Since AT&T closed its purchase of Time Warner, Viacom merged with CBS, Disney acquired Fox’s studio and key cable networks, Discovery took over Scripps Networks and Amazon looking to acquire MGM, content consolidation has been the main focus in the industry. With so many OTT services for consumers to pick from, alongside multiple monetization models (AVOD, SVOD, Free, Hybrid), fragmentation in the market will only continue to grow. We all know that content is king and is the most important element in a streaming media service. But with so many OTT services all having such a good section of content, the next phase of the OTT industry will be all about the differentiation of quality and experience amongst the services and the direct impact this has on churn and retention.

The fight for eyeballs will be primarily fought over the quality of the user experience, and each of these consolidated players will now own a rich and diversified content portfolio. This can suit all sorts of business models such as everything to everyone or more niche targeted content for specific audiences. CEOs of these OTT services and most of the media, tend to focus on the volume of subscribers. For example, Discovery CEO David Zaslav told CNBC recently “There’s billions of people out there that we could reach in the market.” Most of the attention has focused on how the Discovery-WarnerMedia deal could reach 400M subscribers, Netflix growing beyond its 200M+ global subscribers or Amazon Prime beyond its 175M. Many are multiplying number of subs per month, x ARPU, x total households in a region and huge numbers start popping out and rousing the financial markets.

However, these numbers being quoted aren’t truly representative of the real opportunity in the market. I would argue that combining companies, brands and content on excel sheets is a far cry from effectively reaching out to billions of potential customers with a high QoE needed to keep them from jumping to a competitive service. Whilst secondary to content, streaming services need to keep a keen eye on their technology and what competitive advantages they can offer to reduce churn. One such differentiation for some is the volume of content they are offering with support for HDR. By deploying HDR capabilities, media companies could impress their audiences with a richer breadth of color and deeper contrast within HD content, which is still viewed far more than 4K content. Amongst third-party content delivery networks, many tell me of all the video bits the deliver, less than 5% are in 4K. This makes HDR even more important to support within HD content.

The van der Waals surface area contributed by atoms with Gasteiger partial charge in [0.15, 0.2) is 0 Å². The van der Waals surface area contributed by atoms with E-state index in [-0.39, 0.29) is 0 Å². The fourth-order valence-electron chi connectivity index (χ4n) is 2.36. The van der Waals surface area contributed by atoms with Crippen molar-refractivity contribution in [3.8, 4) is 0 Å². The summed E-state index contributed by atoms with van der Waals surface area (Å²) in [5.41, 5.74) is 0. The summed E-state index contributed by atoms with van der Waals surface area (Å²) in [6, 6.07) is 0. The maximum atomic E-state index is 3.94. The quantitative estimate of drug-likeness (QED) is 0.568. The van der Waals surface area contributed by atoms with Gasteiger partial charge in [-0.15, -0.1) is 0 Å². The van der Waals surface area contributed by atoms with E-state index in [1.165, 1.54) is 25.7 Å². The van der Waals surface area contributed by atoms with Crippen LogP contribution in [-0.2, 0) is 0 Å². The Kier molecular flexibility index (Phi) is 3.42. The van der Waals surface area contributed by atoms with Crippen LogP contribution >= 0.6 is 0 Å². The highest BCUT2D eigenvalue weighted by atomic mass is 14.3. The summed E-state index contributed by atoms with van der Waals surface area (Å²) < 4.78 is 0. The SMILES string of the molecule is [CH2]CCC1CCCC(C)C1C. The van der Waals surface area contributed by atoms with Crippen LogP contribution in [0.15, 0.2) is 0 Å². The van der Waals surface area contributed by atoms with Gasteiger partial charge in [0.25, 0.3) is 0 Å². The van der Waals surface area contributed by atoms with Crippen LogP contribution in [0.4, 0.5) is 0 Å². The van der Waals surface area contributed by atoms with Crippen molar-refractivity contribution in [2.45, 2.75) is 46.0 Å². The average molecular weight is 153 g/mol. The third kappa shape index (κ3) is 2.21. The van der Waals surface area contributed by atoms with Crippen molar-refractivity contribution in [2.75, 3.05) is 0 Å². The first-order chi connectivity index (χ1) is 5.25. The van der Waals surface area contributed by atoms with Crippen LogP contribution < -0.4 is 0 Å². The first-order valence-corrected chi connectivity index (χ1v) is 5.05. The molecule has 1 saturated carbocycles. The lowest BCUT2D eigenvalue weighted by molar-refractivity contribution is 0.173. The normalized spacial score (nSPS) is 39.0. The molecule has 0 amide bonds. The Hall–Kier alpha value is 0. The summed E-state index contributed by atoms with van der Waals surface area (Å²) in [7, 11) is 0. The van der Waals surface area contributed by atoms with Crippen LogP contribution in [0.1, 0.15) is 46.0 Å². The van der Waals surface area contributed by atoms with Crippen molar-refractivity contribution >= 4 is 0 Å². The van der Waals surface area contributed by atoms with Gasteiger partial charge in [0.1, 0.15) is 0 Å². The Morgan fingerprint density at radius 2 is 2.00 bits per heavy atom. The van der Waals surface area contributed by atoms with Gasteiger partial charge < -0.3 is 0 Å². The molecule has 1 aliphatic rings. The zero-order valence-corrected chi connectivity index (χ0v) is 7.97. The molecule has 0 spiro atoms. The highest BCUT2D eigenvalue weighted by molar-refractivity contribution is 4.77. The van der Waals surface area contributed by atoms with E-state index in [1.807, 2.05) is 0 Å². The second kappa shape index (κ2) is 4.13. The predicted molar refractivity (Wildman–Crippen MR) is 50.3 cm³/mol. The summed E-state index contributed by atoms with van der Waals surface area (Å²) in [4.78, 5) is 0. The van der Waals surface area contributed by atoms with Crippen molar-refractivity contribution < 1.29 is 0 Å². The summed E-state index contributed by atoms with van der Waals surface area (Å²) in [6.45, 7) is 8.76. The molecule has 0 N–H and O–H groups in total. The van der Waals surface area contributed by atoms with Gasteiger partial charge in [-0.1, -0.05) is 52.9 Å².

HDR has been on the roadmap for a lot of content owners but historically has been held back largely due to device support. Rendering performance of HDR formats is different on devices, backward compatibility is a mess, APIs are pretty bad and content licensing agreements sometimes allow only for a specific HDR format. While HDR has been a struggle over the last few years, we are finally starting to see some faster adoption amongst streaming media services. For example, last month, Hulu added HDR support to certain shows and movies within its streaming catalog. Most streaming platforms now offer a portion of their video catalog with HDR support and thankfully most TV sets sold are now HDR ready thanks to support for the HEVC codec. But whilst consumption on smart TVs is significant, HDR is largely excluded from consumption on laptops, tablets, and mobile phones. And that is where you will find the ‘billions of people’ mentioned before. For many of us, our phones and tablets have the most advanced and capable displays that we own, so why restrict HDR delivery to the Smart TV?